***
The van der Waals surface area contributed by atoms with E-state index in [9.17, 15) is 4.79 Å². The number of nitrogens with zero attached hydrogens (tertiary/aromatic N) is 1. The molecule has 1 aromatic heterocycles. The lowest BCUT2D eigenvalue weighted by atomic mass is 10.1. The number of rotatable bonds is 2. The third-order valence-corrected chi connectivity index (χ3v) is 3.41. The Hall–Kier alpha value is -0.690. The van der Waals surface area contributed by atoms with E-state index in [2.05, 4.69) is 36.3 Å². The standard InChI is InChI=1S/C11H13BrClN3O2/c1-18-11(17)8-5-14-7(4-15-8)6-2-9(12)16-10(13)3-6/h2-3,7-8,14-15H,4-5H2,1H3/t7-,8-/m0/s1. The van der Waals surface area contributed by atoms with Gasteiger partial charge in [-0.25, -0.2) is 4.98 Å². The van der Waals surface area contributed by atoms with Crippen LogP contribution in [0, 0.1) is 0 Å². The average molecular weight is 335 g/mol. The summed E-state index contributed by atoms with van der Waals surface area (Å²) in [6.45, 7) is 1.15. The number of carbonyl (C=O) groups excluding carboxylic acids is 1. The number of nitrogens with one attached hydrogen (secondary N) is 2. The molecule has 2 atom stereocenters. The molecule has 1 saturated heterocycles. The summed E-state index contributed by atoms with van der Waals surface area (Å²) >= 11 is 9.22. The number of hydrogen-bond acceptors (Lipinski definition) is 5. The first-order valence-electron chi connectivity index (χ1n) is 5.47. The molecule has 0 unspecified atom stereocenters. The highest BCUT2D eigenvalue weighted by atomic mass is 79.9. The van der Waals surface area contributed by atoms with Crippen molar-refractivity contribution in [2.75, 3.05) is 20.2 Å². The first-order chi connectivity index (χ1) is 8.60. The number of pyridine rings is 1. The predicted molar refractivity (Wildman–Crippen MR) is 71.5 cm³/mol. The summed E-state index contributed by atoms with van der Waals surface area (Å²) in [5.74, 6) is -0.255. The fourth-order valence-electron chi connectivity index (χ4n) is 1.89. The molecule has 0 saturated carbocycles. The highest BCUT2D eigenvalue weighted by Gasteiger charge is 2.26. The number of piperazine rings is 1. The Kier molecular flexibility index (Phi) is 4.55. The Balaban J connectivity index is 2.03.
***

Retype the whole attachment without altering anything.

The van der Waals surface area contributed by atoms with E-state index in [9.17, 15) is 4.79 Å². The number of nitrogens with zero attached hydrogens (tertiary/aromatic N) is 1. The molecule has 1 aromatic heterocycles. The lowest BCUT2D eigenvalue weighted by atomic mass is 10.1. The number of rotatable bonds is 2. The third-order valence-corrected chi connectivity index (χ3v) is 3.41. The Hall–Kier alpha value is -0.690. The van der Waals surface area contributed by atoms with E-state index in [2.05, 4.69) is 36.3 Å². The standard InChI is InChI=1S/C11H13BrClN3O2/c1-18-11(17)8-5-14-7(4-15-8)6-2-9(12)16-10(13)3-6/h2-3,7-8,14-15H,4-5H2,1H3/t7-,8-/m0/s1. The van der Waals surface area contributed by atoms with Gasteiger partial charge in [-0.25, -0.2) is 4.98 Å². The van der Waals surface area contributed by atoms with Crippen LogP contribution in [0, 0.1) is 0 Å². The average molecular weight is 335 g/mol. The summed E-state index contributed by atoms with van der Waals surface area (Å²) in [6.45, 7) is 1.15. The number of carbonyl (C=O) groups excluding carboxylic acids is 1. The number of nitrogens with one attached hydrogen (secondary N) is 2. The molecule has 2 atom stereocenters. The molecule has 1 saturated heterocycles. The summed E-state index contributed by atoms with van der Waals surface area (Å²) >= 11 is 9.22. The number of hydrogen-bond acceptors (Lipinski definition) is 5. The first-order valence-electron chi connectivity index (χ1n) is 5.47. The molecule has 0 unspecified atom stereocenters. The highest BCUT2D eigenvalue weighted by atomic mass is 79.9. The van der Waals surface area contributed by atoms with Crippen molar-refractivity contribution in [2.75, 3.05) is 20.2 Å². The first-order chi connectivity index (χ1) is 8.60. The number of pyridine rings is 1. The predicted molar refractivity (Wildman–Crippen MR) is 71.5 cm³/mol. The summed E-state index contributed by atoms with van der Waals surface area (Å²) in [5.74, 6) is -0.255. The fourth-order valence-electron chi connectivity index (χ4n) is 1.89. The molecule has 0 saturated carbocycles. The highest BCUT2D eigenvalue weighted by Gasteiger charge is 2.26. The number of piperazine rings is 1. The Kier molecular flexibility index (Phi) is 4.55. The Balaban J connectivity index is 2.03.